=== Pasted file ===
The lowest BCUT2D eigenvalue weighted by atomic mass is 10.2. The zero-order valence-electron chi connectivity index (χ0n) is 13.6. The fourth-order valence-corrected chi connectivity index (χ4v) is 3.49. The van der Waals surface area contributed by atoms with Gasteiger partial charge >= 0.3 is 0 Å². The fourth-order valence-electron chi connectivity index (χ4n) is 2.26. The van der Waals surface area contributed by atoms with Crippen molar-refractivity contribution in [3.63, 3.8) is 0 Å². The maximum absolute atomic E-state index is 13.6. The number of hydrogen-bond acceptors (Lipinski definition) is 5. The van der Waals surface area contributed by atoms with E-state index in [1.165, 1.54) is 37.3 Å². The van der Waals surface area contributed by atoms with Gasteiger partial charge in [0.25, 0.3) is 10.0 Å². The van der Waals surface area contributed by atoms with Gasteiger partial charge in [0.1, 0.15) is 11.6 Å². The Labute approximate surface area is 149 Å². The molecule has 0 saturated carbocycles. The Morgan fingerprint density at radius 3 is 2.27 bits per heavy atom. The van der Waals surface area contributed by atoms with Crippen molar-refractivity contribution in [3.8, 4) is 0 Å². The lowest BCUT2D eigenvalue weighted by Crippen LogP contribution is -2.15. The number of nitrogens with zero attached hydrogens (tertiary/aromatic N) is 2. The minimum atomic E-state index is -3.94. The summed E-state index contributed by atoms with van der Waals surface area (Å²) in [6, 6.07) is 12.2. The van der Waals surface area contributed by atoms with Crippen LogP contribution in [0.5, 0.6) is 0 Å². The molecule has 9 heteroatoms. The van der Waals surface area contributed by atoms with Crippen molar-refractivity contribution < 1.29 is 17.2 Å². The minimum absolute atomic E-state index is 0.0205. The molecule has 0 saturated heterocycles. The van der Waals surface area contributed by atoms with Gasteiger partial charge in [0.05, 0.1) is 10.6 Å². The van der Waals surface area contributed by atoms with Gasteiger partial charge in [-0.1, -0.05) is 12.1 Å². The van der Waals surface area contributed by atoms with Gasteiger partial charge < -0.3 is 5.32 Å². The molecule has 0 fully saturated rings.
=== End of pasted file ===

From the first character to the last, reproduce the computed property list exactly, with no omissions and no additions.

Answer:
The lowest BCUT2D eigenvalue weighted by atomic mass is 10.2. The zero-order valence-electron chi connectivity index (χ0n) is 13.6. The fourth-order valence-corrected chi connectivity index (χ4v) is 3.49. The van der Waals surface area contributed by atoms with Gasteiger partial charge >= 0.3 is 0 Å². The fourth-order valence-electron chi connectivity index (χ4n) is 2.26. The van der Waals surface area contributed by atoms with Crippen molar-refractivity contribution in [3.63, 3.8) is 0 Å². The maximum absolute atomic E-state index is 13.6. The number of hydrogen-bond acceptors (Lipinski definition) is 5. The van der Waals surface area contributed by atoms with E-state index in [1.165, 1.54) is 37.3 Å². The van der Waals surface area contributed by atoms with Gasteiger partial charge in [0.25, 0.3) is 10.0 Å². The van der Waals surface area contributed by atoms with Gasteiger partial charge in [0.1, 0.15) is 11.6 Å². The Labute approximate surface area is 149 Å². The molecule has 0 saturated carbocycles. The Morgan fingerprint density at radius 3 is 2.27 bits per heavy atom. The van der Waals surface area contributed by atoms with Crippen molar-refractivity contribution in [3.8, 4) is 0 Å². The lowest BCUT2D eigenvalue weighted by Crippen LogP contribution is -2.15. The number of nitrogens with zero attached hydrogens (tertiary/aromatic N) is 2. The minimum atomic E-state index is -3.94. The summed E-state index contributed by atoms with van der Waals surface area (Å²) in [6, 6.07) is 12.2. The van der Waals surface area contributed by atoms with Crippen LogP contribution in [0.5, 0.6) is 0 Å². The molecule has 9 heteroatoms. The van der Waals surface area contributed by atoms with Crippen molar-refractivity contribution < 1.29 is 17.2 Å². The minimum absolute atomic E-state index is 0.0205. The molecule has 0 saturated heterocycles. The van der Waals surface area contributed by atoms with Gasteiger partial charge in [0.05, 0.1) is 10.6 Å². The van der Waals surface area contributed by atoms with Gasteiger partial charge in [-0.1, -0.05) is 12.1 Å². The van der Waals surface area contributed by atoms with Gasteiger partial charge < -0.3 is 5.32 Å². The molecule has 0 fully saturated rings.